Children from SOS Children's Village Ghana playing
First entries from SOS workers Kiara and Oana. Kiara works at SOS International College in Ghana, and Oana works at the SOS Children's Village Bucharest in Romania.
As this is my first entry, I’ll do my best to give you a sense of who I am, how I came to SOS, and what it is I do here in Ghana.
In December of 2009, I requested a leave of absence from my teaching post at the United Nations International School in New York City. Having taught high school English and Drama at UNIS for eight years, I felt it was time for a new challenge. As much as I loved my students in New York (they are funny, multi-lingual, curious, and sophisticated), I knew that I needed to step away from my own habits and into a new environment. I also felt that international education, despite its ability to produce globally minded and knowledgeable people, disproportionately benefited the rich over the poor. I was disheartened by the inequities.
When I first saw the job notice for a teaching position at SOS International College in Tema, Ghana, I had no idea what SOS stood for. After a bit of web-crawling, I learned about SOS and its mission from the official website and various independent blogs. I was amazed at the scale of the program and I was equally excited about the SOS mission. Because SOS International College in Ghana has no website, I was still a bit confused about the actual school. I didn’t have much to go on in terms of details about the curriculum or the facility, but I was so fascinated by and impressed with the practical idealism of the SOS Villages that I decided to take the job and leap into an unknown adventure.
My family was at once excited and nervous about my decision. Some voiced their concerns about my safety, others ran to their computers, researched Ghana and readily shared details about it to me (“They speak nine languages there!” “It’s right on the Equator – you’re gonna cook.” “Did you know Kofi Annan is from Ghana?”). Most were a bit worried about me because I knew so little about my new employer. To be honest, I was a bit concerned as well.
Despite asking a lot of questions, I was still unclear as to my living situation, who my actual students would be, what sort of supplies I would need to bring, and what would be expected of me as a teacher.
All questions remaining, I packed a lot of t-shirts, some warm weather hiking pants, and three bottles of bug spray. I also included about 700 pencils because I had read that many children in Ghana desperately needed school supplies but have few opportunities to acquire them. Then I was off.....
I’ve been working with SOS Children’s Village Bucharest for two years now. Before then, I held a variety of positions from being a waitress to an insurance agent, and even a dispatcher at a security company; where I watched activity with mobile video-cameras from a big commercial centre. All of these previous positions were okay but really pretty boring.
My position with SOS Children’s Village Bucharest actually began by coincidence. A friend of mine was secretary here but needed to quit because of her busy school schedule. One day when I visited her at work, she announced me about the future vacancy. I submitted my resume and, after going through the recruitment process, I was able to access the position so, here I am.”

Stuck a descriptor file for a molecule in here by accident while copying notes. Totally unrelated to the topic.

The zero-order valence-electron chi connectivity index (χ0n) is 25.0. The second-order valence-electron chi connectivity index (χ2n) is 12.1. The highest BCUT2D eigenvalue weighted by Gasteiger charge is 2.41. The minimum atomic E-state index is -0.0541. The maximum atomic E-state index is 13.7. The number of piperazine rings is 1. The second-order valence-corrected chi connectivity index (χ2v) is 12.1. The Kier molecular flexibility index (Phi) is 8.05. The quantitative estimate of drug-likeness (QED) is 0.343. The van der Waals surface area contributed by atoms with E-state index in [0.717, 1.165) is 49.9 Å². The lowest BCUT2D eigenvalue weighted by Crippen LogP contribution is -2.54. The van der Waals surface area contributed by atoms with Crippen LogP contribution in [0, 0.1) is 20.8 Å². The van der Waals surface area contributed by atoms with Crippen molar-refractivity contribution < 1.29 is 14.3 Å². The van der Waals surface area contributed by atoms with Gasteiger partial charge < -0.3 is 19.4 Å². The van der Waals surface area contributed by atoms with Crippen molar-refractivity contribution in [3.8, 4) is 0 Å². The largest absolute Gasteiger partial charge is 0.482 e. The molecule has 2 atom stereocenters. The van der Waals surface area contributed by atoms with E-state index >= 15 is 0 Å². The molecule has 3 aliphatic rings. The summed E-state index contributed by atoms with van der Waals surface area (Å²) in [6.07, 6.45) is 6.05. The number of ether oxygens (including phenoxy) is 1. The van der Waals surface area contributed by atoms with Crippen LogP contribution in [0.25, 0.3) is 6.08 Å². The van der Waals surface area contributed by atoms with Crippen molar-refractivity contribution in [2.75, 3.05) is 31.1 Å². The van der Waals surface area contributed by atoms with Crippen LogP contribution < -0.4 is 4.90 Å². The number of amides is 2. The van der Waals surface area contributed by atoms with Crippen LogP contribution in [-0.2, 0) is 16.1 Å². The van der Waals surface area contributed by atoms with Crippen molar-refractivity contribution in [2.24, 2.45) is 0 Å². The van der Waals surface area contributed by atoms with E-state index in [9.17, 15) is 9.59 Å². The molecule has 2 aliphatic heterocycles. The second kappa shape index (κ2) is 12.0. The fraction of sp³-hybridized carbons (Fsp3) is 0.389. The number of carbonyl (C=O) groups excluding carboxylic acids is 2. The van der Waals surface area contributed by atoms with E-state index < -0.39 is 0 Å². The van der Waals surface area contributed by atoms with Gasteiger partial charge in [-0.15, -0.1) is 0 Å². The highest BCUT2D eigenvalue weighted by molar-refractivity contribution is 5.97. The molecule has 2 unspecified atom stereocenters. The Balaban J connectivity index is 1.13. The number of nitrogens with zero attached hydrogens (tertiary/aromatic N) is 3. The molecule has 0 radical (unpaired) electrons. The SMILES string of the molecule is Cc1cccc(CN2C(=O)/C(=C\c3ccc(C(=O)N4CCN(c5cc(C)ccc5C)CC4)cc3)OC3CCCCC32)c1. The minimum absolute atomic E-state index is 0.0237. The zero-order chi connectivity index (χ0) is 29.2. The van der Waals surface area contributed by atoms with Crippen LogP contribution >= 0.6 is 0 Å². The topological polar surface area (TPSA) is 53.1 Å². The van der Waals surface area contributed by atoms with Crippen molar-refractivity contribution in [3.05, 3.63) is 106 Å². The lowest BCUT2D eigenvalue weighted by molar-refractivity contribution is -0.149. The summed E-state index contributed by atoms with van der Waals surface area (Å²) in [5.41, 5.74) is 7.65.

I was both a student and full-time employee my first year with SOS Children’s Village Bucharest. It proved to be a very trying time, however moments during that first year prepared me for my current role. Currently, I am a full-time assistant manager and part-time pedagogue in the same Village.
As assistant manager, I perform the common secretary duties, while also assisting the village director with his role. I also help organize and participate in various events and many other activities here at SOS Children’s Village Bucharest.
From March of this year, I offered and then became the pedagogue for a program called Independent Life Skills. When the position became available, I felt the need to apply, because of the strong connection between myself and the children. This program is for children between 12-14 years who are preparing to move into the SOS Youth Facilities. We meet twice a week and do all kinds of activities in order for them to develop their independent life skills. Some examples of activities include: cooking, cleaning, and visiting the city, preparing parties, talking about career choices, school, sexuality, proper behaviour and all the things they should know in their adult life. We also go on trips to visit the country and historic places.
I am very proud of my close relationship with the children. I realize all my hard work is worth it when they come to me and confess things like I’m their big sister. I’m also proud I’m part of a system that offers the best alternative for a family life to these children.
I don’t know about other countries but in Romania, SOS Children’s Villages is the best opportunity for a child that didn’t have the chance to be in his natural family. They have the best care, attention and affection, from the social mother and also from the other employees. I think the SOS childcare model is the best and should be followed by anyone who wants to do something good for the children in this situation.